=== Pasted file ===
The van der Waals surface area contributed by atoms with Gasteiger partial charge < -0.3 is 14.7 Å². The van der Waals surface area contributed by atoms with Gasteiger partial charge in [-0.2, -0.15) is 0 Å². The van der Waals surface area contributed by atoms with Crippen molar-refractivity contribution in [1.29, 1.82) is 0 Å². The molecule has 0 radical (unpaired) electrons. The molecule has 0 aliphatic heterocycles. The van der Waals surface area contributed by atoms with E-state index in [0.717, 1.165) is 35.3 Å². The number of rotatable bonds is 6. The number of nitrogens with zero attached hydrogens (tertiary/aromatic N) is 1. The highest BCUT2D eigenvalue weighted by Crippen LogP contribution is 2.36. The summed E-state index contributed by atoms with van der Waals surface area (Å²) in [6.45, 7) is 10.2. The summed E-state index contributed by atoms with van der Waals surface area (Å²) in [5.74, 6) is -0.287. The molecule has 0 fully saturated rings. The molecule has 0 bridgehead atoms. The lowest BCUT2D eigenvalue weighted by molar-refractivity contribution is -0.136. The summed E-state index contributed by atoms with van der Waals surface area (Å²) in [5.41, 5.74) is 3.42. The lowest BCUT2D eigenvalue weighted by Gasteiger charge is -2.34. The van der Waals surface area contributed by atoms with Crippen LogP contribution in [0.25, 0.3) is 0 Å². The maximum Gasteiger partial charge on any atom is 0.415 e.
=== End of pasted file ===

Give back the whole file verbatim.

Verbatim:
The van der Waals surface area contributed by atoms with Gasteiger partial charge < -0.3 is 14.7 Å². The van der Waals surface area contributed by atoms with Gasteiger partial charge in [-0.2, -0.15) is 0 Å². The van der Waals surface area contributed by atoms with Crippen molar-refractivity contribution in [1.29, 1.82) is 0 Å². The molecule has 0 radical (unpaired) electrons. The molecule has 0 aliphatic heterocycles. The van der Waals surface area contributed by atoms with E-state index in [0.717, 1.165) is 35.3 Å². The number of rotatable bonds is 6. The number of nitrogens with zero attached hydrogens (tertiary/aromatic N) is 1. The highest BCUT2D eigenvalue weighted by Crippen LogP contribution is 2.36. The summed E-state index contributed by atoms with van der Waals surface area (Å²) in [6.45, 7) is 10.2. The summed E-state index contributed by atoms with van der Waals surface area (Å²) in [5.74, 6) is -0.287. The molecule has 0 fully saturated rings. The molecule has 0 bridgehead atoms. The lowest BCUT2D eigenvalue weighted by molar-refractivity contribution is -0.136. The summed E-state index contributed by atoms with van der Waals surface area (Å²) in [5.41, 5.74) is 3.42. The lowest BCUT2D eigenvalue weighted by Gasteiger charge is -2.34. The van der Waals surface area contributed by atoms with Crippen LogP contribution in [0.25, 0.3) is 0 Å². The maximum Gasteiger partial charge on any atom is 0.415 e.